The Great Resignation or The Great Awakening?

What are we missing?

It’s hard to read the news, pick up a paper, scroll through LinkedIn or read the digital rags without seeing something about the Great Resignation. I’ve heard it referred to as “the Great Reshuffle,” “the Talent Tsunami,” the Great Reprioritization,” and “the Big Quit,” to name a few.

Earlier this year, it was reported that 4 million Americans quit their jobs. Current projections indicate that 26% of the workforce are looking to change jobs, and 34% of millennials are considering a career or job change.

COVID has been a wake-up call for many to reexamine their lives, where they live and how they spend their time with family and loved ones. Not seeing aging parents or friends has caused many to ask themselves what they can do to prevent that in the future. Many see leaving their jobs as an act of self-care.

;For better-off Americans, the pandemic economy created some of the most substantial incentives to retire in modern history, with generous federal stimulus, incredible market gains, skyrocketing home values and health concerns drawing many Americans into early retirement. America’s retiree population grew by about 3 million during the pandemic, representing double those that were expected.

In today’s society, we tend to be reactive rather than proactive when we make changes. We often make decisions without thinking through all the consequences. When gold watches and pensions reigned, the workers of our parent’s generation no longer exist, and there is no off-ramp for many workers when it comes to retirement. Retirement ages have been pushed back and the trust in our leaders; corporate, political, and local; have eroded. Human nature is to go back.

There is a radical change taking place across American life and how we relate to work. It spans all industries and all income levels. We think that we are competing with increased income problems but find that this is not always true. People are willing to “downshift” on the corporate ladder or leave work for a season to reprioritize.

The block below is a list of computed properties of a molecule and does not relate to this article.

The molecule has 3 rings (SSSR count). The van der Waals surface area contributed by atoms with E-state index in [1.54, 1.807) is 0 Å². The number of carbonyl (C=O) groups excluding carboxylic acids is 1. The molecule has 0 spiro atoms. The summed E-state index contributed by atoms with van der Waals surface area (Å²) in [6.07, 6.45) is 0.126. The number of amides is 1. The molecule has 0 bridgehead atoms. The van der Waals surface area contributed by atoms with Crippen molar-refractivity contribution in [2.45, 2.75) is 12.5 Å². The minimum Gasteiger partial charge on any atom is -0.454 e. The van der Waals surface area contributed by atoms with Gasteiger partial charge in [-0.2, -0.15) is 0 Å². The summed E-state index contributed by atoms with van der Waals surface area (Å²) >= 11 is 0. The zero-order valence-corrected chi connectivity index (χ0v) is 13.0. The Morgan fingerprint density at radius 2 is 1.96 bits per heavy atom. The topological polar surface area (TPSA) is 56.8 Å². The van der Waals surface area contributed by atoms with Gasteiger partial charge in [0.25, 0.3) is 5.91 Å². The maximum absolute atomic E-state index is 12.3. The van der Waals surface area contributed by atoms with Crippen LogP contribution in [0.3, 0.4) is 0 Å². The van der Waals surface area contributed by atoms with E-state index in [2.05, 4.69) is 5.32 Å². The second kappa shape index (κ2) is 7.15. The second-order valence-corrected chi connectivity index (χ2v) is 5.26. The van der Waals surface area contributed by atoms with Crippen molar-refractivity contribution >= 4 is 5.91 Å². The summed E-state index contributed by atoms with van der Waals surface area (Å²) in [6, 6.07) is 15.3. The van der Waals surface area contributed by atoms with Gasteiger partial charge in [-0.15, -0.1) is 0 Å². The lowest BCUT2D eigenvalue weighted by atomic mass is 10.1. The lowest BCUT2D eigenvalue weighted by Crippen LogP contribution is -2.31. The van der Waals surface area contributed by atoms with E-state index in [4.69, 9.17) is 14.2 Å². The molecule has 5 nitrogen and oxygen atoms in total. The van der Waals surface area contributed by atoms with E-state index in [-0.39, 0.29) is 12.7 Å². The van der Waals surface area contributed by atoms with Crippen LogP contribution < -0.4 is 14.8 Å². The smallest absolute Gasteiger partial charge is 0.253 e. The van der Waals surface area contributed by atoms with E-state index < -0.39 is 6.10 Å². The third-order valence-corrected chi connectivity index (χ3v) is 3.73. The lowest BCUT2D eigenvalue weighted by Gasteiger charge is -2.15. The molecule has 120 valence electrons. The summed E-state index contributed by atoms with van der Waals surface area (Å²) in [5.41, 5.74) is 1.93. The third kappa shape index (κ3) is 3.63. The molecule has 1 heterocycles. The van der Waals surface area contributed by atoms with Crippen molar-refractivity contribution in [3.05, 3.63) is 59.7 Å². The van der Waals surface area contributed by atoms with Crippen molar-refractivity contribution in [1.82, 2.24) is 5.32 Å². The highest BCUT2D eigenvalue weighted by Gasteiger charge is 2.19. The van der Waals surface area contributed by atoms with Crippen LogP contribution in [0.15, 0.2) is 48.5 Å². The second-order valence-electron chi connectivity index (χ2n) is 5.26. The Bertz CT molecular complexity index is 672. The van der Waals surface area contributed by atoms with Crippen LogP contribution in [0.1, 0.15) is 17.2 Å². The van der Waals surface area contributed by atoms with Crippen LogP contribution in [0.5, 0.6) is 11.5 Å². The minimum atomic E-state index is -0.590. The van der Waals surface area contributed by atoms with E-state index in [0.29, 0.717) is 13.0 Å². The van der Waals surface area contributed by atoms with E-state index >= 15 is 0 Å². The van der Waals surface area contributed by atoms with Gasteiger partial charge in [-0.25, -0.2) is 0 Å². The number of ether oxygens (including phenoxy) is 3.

Having conversations with our employees about how priorities have changed over the past two years can add value to our organizations. None of us are the same people that we were in March 2020. Our values have shifted, our priories have changed, and many still are suffering from various forms of PTSD. We need to be a little gentler with ourselves, our families, and our coworkers.

There are many questions that the workforce is asking themselves. The value of a meaningful conversation can go a long way in helping us all become better leaders.

Here are some of the questions our colleagues are struggling with: 

  1. How did my priorities change?
  2. What are my long-term goals?
  3. What am I no longer willing to put up with?
  4. Work from home – Love it or hate it? What could a hybrid approach look like?
  5. Has remote work opened up new possibilities for work?
  6. Was I looking at a change before the pandemic?

As business leaders, we need to have the courage and compassion to understand what is happening and reexamine the way we do business to meet this shift we are experiencing. There is a realignment taking place, and we need to stay alert.

As manufacturers, we know we need to have the factories running to meet demand. There are several ways we can consider how we can adapt to these changes in our current situation.

  • Create a path for elevating the skill set of our employees to have a more meaningful work experience. Automate the redundant jobs and train the loyal talent we have retained by creating value in their work experience.
  • Consider an adjusted work week to allow a 4-day week rather than rotating shifts or adjusting to a more flexible work schedule.
  • Review your current Comp Plan. Are pay and benefits fair and equitable with the workplace, area or skill set? Are your employees able to meet their dream of homeownership, retirement, childcare?
  • Create technology-based jobs that will attract the next generation workforce and reach out to the local schools and marginalized communities to create a career path.

We need to watch out for the triggers that generate a desire to change jobs. Whether it’s stagnation, need for autonomy, lack of growth, inclusion and belonging or social impact, we need to acknowledge the needs of our workers.

Financial needs will always play a role in job searches, but we need to use caution that this is not all our coworkers need.

If we approach the situation with caution, open-mindedness, and grace, we can meet the needs of our employees and participate in these newfound priorities.

Other links of interest: 

Retaining Talent: Want to hire great people and keep them from quitting? 4 strategies that work. Ideas.ted.com

Attracting Talent: Manufacturing Month meets the Great Resignation: : My optimistic outlook on building the next-gen workforce. Siemens USA, by Barbara Humpton, President and CEO. 

Thriver, Coaster or Struggler: What Kind of worker has two years of pandemic made you? msn.com